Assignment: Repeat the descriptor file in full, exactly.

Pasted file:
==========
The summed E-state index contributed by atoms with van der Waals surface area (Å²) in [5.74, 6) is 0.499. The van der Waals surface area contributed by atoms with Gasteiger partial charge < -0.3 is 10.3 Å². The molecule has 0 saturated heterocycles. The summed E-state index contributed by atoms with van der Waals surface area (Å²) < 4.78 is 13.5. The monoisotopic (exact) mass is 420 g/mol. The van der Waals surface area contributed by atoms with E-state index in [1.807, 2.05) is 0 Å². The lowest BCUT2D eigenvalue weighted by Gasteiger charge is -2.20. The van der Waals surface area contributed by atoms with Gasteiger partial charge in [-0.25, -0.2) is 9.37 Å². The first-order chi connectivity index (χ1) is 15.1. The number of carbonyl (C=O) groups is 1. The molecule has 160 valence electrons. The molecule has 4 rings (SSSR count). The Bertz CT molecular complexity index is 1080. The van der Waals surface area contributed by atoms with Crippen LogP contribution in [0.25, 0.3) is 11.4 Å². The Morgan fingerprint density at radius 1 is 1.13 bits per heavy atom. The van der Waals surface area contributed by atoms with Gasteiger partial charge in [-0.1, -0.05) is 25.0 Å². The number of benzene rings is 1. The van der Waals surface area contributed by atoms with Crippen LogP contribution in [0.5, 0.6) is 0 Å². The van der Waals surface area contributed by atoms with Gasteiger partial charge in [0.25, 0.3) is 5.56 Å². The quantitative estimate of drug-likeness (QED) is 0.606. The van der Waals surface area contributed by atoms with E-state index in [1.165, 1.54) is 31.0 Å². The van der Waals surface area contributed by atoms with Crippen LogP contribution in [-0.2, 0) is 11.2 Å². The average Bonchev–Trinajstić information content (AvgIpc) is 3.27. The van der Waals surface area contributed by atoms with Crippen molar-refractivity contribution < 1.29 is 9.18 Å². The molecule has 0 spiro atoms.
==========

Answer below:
The summed E-state index contributed by atoms with van der Waals surface area (Å²) in [5.74, 6) is 0.499. The van der Waals surface area contributed by atoms with Gasteiger partial charge < -0.3 is 10.3 Å². The molecule has 0 saturated heterocycles. The summed E-state index contributed by atoms with van der Waals surface area (Å²) < 4.78 is 13.5. The monoisotopic (exact) mass is 420 g/mol. The van der Waals surface area contributed by atoms with E-state index in [1.807, 2.05) is 0 Å². The lowest BCUT2D eigenvalue weighted by Gasteiger charge is -2.20. The van der Waals surface area contributed by atoms with Gasteiger partial charge in [-0.25, -0.2) is 9.37 Å². The first-order chi connectivity index (χ1) is 15.1. The number of carbonyl (C=O) groups is 1. The molecule has 160 valence electrons. The molecule has 4 rings (SSSR count). The Bertz CT molecular complexity index is 1080. The van der Waals surface area contributed by atoms with Crippen LogP contribution in [0.25, 0.3) is 11.4 Å². The Morgan fingerprint density at radius 1 is 1.13 bits per heavy atom. The van der Waals surface area contributed by atoms with Gasteiger partial charge in [-0.1, -0.05) is 25.0 Å². The number of benzene rings is 1. The van der Waals surface area contributed by atoms with Crippen LogP contribution in [0.5, 0.6) is 0 Å². The van der Waals surface area contributed by atoms with Gasteiger partial charge in [0.25, 0.3) is 5.56 Å². The quantitative estimate of drug-likeness (QED) is 0.606. The van der Waals surface area contributed by atoms with E-state index in [1.165, 1.54) is 31.0 Å². The van der Waals surface area contributed by atoms with Crippen LogP contribution in [-0.2, 0) is 11.2 Å². The average Bonchev–Trinajstić information content (AvgIpc) is 3.27. The van der Waals surface area contributed by atoms with Crippen molar-refractivity contribution < 1.29 is 9.18 Å². The molecule has 0 spiro atoms.